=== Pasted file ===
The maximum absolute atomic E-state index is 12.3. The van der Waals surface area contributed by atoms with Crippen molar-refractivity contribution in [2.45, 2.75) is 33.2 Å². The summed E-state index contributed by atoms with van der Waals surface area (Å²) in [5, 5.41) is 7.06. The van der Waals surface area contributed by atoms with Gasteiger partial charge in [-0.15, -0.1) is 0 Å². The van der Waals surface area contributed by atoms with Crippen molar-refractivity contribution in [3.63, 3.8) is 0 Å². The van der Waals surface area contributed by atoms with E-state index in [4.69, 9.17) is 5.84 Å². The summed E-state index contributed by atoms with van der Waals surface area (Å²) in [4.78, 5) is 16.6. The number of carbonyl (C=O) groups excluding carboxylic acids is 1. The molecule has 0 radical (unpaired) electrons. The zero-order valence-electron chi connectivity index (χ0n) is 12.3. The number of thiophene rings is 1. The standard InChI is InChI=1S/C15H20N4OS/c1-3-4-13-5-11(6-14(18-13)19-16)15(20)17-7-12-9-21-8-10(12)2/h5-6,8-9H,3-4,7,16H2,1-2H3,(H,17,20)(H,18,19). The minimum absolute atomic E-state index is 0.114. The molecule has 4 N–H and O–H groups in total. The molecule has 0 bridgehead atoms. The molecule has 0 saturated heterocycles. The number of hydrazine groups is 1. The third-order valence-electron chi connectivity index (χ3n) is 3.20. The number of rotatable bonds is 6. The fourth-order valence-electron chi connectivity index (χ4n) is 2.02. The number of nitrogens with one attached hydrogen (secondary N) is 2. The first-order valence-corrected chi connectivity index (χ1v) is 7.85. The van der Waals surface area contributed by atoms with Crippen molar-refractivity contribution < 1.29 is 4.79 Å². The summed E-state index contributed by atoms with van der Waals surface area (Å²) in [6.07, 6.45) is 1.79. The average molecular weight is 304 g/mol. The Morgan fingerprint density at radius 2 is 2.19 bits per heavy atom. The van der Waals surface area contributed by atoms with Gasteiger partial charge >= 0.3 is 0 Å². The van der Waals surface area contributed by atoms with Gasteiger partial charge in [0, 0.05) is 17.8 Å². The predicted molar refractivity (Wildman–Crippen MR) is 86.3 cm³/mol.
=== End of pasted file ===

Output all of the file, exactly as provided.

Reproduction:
The maximum absolute atomic E-state index is 12.3. The van der Waals surface area contributed by atoms with Crippen molar-refractivity contribution in [2.45, 2.75) is 33.2 Å². The summed E-state index contributed by atoms with van der Waals surface area (Å²) in [5, 5.41) is 7.06. The van der Waals surface area contributed by atoms with Gasteiger partial charge in [-0.15, -0.1) is 0 Å². The van der Waals surface area contributed by atoms with Crippen molar-refractivity contribution in [3.63, 3.8) is 0 Å². The van der Waals surface area contributed by atoms with E-state index in [4.69, 9.17) is 5.84 Å². The summed E-state index contributed by atoms with van der Waals surface area (Å²) in [4.78, 5) is 16.6. The number of carbonyl (C=O) groups excluding carboxylic acids is 1. The molecule has 0 radical (unpaired) electrons. The zero-order valence-electron chi connectivity index (χ0n) is 12.3. The number of thiophene rings is 1. The standard InChI is InChI=1S/C15H20N4OS/c1-3-4-13-5-11(6-14(18-13)19-16)15(20)17-7-12-9-21-8-10(12)2/h5-6,8-9H,3-4,7,16H2,1-2H3,(H,17,20)(H,18,19). The minimum absolute atomic E-state index is 0.114. The molecule has 4 N–H and O–H groups in total. The molecule has 0 bridgehead atoms. The molecule has 0 saturated heterocycles. The number of hydrazine groups is 1. The third-order valence-electron chi connectivity index (χ3n) is 3.20. The number of rotatable bonds is 6. The fourth-order valence-electron chi connectivity index (χ4n) is 2.02. The number of nitrogens with one attached hydrogen (secondary N) is 2. The first-order valence-corrected chi connectivity index (χ1v) is 7.85. The van der Waals surface area contributed by atoms with Crippen molar-refractivity contribution < 1.29 is 4.79 Å². The summed E-state index contributed by atoms with van der Waals surface area (Å²) in [6.07, 6.45) is 1.79. The average molecular weight is 304 g/mol. The Morgan fingerprint density at radius 2 is 2.19 bits per heavy atom. The van der Waals surface area contributed by atoms with Gasteiger partial charge >= 0.3 is 0 Å². The van der Waals surface area contributed by atoms with Gasteiger partial charge in [0, 0.05) is 17.8 Å². The predicted molar refractivity (Wildman–Crippen MR) is 86.3 cm³/mol.